Chris Cotillo of MLB Daily Dish has reported that Cleveland Indians scouts have been told to focus on the Tampa Bay Rays’ prospects. The assumption, according to Cotillo, is that Cleveland scouts are trying to evaluate players to be joined to a David Price trade. Let’s outline who the Rays can expect to get in return from the Indians.
In spite of the lack of a clear ace, the Indians were the first staff to reach 500 strikeouts this season, and are currently an even 47-47 on the season. The Tribe are 7.5 games behind the division-leading Tigers and are a game behind the Royals. The only good pitching component for a trade with the Rays, is 23 year-old Trevor Bauer (3-4, 3.84 ERA), but he’s been pitching too well recently to be dealt in the midst of a playoff push. Danny Salazar has been the more popular candidate in previous rumors, but Danny Salazar fell-off of a cliff at the beginning of the season. Rays fans will remember Salazar from a certain wild-card playoff game last year, and he’s on the same free-agent clock as Bauer: first eligible to be a free agent in 2020. Before the season started, the Tribe were pretty high on Salazar, but he’s back at Triple-A and he is not even doing well.
Lindor would be a player the Rays would love to acquire in a Price trade. (Credit: Lance Iversen-USA TODAY Sports)
As for offensive prospects, the hands-down best the Indians can offer is shortstop Francisco Lindor. He’s a top-5 prospect in baseball according to Baseball America, and just earned great marks for his heads-up play in the field at the Futures Game. Despite being just 20 years old, Lindor is already an intelligent and elite defender plus is hitting well at Double-A Akron (.284/.361/.400). If he stays this good, there would be a logjam at shortstop in Tampa Bay, and you might see Yunel Escobar’s name (he of the two-year $13 million contract extension) floated in further trade rumors. Lindor is said to be “untouchable” by other clubs, but the Cubs recently acquired Addison Russell from Oakland, and Russell was equally said to be untouchable. No other prospect makes sense in a deal that would net David Price. Without Lindor, I see no reason for the Rays to listen at all to the Indians.
Other than Lindor, Indians’ top 50 prospect Clint Frazier makes some sense as part of a trade. Frazier is 19 years-old, the 5th overall pick from the 2013 draft, and is having something of a down year (.779 OPS at Low-A). While Frazier has recently been legitimating his prospect-ranking (.455 BA in his past 10 games), he would not be enough on his own (even with Salazar or even Bauer) to exchange for Price. Acquiring Frazier could mean shoring up the Rays’ outfield for a long time (imagine an outfield in a few years of Wil Myers, Kevin Kiermaier, and Frazier!), but he is far from the big leagues and carries plenty of risk.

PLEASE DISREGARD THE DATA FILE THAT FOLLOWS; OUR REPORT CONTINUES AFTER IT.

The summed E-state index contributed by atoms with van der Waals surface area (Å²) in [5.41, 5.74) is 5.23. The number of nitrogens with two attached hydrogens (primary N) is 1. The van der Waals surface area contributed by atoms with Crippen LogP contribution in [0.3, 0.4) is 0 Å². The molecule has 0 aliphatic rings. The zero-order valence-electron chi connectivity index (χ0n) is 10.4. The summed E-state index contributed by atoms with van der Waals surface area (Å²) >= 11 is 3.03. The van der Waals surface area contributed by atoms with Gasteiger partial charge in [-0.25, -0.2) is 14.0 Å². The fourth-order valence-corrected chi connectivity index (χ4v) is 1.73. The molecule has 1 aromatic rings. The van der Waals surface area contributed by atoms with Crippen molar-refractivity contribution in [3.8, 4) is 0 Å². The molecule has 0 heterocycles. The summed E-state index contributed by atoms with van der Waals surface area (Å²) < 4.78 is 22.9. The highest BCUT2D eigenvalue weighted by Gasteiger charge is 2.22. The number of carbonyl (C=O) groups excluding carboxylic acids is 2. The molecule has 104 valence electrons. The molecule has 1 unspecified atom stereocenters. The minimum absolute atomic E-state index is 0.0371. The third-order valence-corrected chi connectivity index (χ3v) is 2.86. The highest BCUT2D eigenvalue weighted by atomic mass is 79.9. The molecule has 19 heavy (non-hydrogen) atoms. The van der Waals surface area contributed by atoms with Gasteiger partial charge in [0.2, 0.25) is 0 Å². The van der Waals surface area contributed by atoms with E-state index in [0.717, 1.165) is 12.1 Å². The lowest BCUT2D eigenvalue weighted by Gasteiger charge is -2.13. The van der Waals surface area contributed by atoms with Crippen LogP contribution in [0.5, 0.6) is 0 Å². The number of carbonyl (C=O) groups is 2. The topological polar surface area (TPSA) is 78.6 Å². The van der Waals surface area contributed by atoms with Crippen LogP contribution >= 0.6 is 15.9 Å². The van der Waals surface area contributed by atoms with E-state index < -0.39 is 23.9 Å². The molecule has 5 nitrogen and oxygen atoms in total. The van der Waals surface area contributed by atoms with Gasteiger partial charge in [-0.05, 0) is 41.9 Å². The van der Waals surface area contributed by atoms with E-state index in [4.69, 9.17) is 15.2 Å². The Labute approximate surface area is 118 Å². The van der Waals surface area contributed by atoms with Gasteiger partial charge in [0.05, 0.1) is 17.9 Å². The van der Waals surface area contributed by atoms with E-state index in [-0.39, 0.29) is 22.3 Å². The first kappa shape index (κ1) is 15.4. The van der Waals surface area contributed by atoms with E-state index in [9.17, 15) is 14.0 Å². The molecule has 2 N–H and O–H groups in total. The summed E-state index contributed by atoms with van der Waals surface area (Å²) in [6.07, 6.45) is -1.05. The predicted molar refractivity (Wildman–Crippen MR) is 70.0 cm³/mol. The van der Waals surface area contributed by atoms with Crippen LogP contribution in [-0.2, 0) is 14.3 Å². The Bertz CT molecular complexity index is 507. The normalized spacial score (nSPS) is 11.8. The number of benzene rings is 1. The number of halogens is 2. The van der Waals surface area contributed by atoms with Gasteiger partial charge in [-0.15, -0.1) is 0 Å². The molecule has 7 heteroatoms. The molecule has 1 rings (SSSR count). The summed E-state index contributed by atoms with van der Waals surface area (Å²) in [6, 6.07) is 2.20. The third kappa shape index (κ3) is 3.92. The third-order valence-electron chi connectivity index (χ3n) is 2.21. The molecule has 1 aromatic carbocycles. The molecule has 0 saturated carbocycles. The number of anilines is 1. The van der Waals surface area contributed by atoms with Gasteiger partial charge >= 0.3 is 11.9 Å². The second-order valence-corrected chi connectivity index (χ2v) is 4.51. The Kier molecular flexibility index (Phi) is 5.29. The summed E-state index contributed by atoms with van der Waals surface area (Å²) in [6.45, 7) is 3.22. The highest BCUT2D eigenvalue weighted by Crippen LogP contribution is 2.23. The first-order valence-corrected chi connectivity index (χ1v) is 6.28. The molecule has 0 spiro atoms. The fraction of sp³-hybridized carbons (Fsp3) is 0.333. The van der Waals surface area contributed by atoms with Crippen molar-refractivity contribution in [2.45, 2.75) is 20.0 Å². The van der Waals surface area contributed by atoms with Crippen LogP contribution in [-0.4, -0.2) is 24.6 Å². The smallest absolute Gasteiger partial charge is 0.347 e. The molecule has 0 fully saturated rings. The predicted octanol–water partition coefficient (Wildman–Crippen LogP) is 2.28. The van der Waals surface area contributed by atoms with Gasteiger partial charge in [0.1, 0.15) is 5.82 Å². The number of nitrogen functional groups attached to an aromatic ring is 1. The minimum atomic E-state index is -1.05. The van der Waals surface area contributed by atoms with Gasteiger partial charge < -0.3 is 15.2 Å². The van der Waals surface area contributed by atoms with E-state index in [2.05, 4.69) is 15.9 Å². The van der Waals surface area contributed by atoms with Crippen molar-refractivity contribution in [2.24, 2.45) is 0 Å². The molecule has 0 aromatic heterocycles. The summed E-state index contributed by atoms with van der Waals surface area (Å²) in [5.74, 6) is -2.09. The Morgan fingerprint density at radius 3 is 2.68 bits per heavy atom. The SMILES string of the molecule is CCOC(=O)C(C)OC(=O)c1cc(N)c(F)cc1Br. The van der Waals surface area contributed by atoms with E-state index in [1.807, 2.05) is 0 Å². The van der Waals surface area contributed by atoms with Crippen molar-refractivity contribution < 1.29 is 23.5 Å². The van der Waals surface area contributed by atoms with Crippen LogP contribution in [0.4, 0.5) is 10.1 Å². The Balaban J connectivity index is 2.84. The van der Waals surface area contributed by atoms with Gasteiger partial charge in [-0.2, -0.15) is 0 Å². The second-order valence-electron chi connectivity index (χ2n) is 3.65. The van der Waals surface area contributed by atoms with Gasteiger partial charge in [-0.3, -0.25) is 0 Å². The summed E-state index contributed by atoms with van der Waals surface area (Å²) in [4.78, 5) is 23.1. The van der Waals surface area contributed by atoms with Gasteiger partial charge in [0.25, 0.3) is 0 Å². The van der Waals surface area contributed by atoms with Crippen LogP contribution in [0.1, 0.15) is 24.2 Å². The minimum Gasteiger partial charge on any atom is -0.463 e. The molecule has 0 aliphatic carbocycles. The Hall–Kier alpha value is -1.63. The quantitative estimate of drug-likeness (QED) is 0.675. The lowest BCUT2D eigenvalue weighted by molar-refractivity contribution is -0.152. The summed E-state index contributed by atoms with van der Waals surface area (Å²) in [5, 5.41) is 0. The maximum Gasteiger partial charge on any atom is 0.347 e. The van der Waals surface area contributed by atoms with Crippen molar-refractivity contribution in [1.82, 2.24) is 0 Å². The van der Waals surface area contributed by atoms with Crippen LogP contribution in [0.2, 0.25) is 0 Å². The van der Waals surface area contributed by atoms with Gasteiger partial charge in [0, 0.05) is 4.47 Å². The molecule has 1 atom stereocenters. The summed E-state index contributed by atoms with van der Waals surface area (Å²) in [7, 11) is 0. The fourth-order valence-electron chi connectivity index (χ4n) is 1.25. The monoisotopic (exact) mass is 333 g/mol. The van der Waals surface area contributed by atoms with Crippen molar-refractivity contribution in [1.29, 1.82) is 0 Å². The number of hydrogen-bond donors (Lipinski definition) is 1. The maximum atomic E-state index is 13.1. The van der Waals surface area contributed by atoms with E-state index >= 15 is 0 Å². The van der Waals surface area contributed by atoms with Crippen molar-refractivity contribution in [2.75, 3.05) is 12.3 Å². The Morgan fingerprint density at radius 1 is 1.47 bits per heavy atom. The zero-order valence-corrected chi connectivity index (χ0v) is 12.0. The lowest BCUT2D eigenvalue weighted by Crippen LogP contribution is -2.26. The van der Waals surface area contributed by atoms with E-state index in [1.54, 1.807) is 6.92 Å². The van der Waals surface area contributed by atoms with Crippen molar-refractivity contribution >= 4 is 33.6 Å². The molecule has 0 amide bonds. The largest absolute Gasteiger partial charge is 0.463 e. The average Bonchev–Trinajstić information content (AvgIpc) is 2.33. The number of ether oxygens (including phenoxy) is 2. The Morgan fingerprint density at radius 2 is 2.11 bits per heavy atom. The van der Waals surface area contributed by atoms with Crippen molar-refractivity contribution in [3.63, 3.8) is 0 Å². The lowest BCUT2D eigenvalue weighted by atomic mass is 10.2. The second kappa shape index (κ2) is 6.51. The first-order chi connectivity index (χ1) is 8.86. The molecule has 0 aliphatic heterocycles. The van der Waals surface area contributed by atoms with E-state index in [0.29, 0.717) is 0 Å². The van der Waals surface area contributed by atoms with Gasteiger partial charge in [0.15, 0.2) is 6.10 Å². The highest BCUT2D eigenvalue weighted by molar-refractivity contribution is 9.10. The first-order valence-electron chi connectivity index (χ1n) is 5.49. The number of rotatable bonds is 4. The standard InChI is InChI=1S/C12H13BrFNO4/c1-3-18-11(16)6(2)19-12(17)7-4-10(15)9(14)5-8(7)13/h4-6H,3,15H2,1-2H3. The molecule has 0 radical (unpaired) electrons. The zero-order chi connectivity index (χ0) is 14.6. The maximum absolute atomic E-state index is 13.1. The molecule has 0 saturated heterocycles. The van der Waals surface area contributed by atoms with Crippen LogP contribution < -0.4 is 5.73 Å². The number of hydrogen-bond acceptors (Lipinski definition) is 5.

Before the 2014 season, the Indians went courting Price, and apparently the Rays countered by asking about a package that included Lindor, Salazar, and displaced catcher (and recent victim of concussion by foul-ball) Carlos Santana. The Indians apparently walked away from this offer. And I think with Salazar losing his ability to miss bats this year, this would have been a disappointing deal for the Rays to make. Santana was bombing offensively at the beginning of the season, he caught fire for a bit, but he cooled down heading into the All-Star break. Before his concussion at the end of May Santana was slashing .159/.327/.301. After recuperating he hit .308/.426/.590 with 4 doubles and 6 HRs in 78 ABs in June, although he has cooled off in July. The slow start is disconcerting, but Santana remains a talented hitter.
Defensively, however, it’s hard to see where Santana would play. So far this year he’s been a poor defender at both third base and first base and has not spent much time behind the plate. Catcher is the only position (except perhaps DH) where he could have a regular spot in the Rays lineup, but then you would have to worry about another concussion. Finally, it has to be mentioned that Santana certainly is not the type of controllable young player the Rays are looking for. Santana isn’t exactly cheap for the next three years, making $6 million in 2015, $8.25 million in 2016, $12 million team-option in 2017 with a $1.2 million buyout. In addition,$15.45 million is a bit much for two years of a DH, especially if the Rays are going to try to add competitive pieces for next season. His willingness to play different positions is a plus, but questions remain about his defensive ability wherever you put him. He does have an outstanding bat, but that isn’t enough.
With the season reaching its midpoint Justin Masterson is out until at least the end of the month, the Indians may be pressured into making a more Rays-friendly deal now than before the season started. You have to wonder whether the Indians are also motivated to keep pace with other Northeast Ohio teams who have acquired some marquis and popular players recently. Both shall remain nameless in this article, but, nevertheless, the Indians are on the precipice of being the least popular team in Cleveland if they don’t make a move. At this point, I expect the Rays to be asking for both Lindor and Frazier at a minimum return for trading David Price (and possibly a minor leaguer). Price makes a lot of sense for this team that is without a legitimate number one starter, and they might (just barely) have the requisite prospects for this projected trade to make long-term sense from the Rays’ perspective. If the Indians would not be willing to give up Lindor and Frazier, though, Salazar’s struggles plus Santana’s defensive and financial issues are not something that would interested the Rays, and a deal will not take place.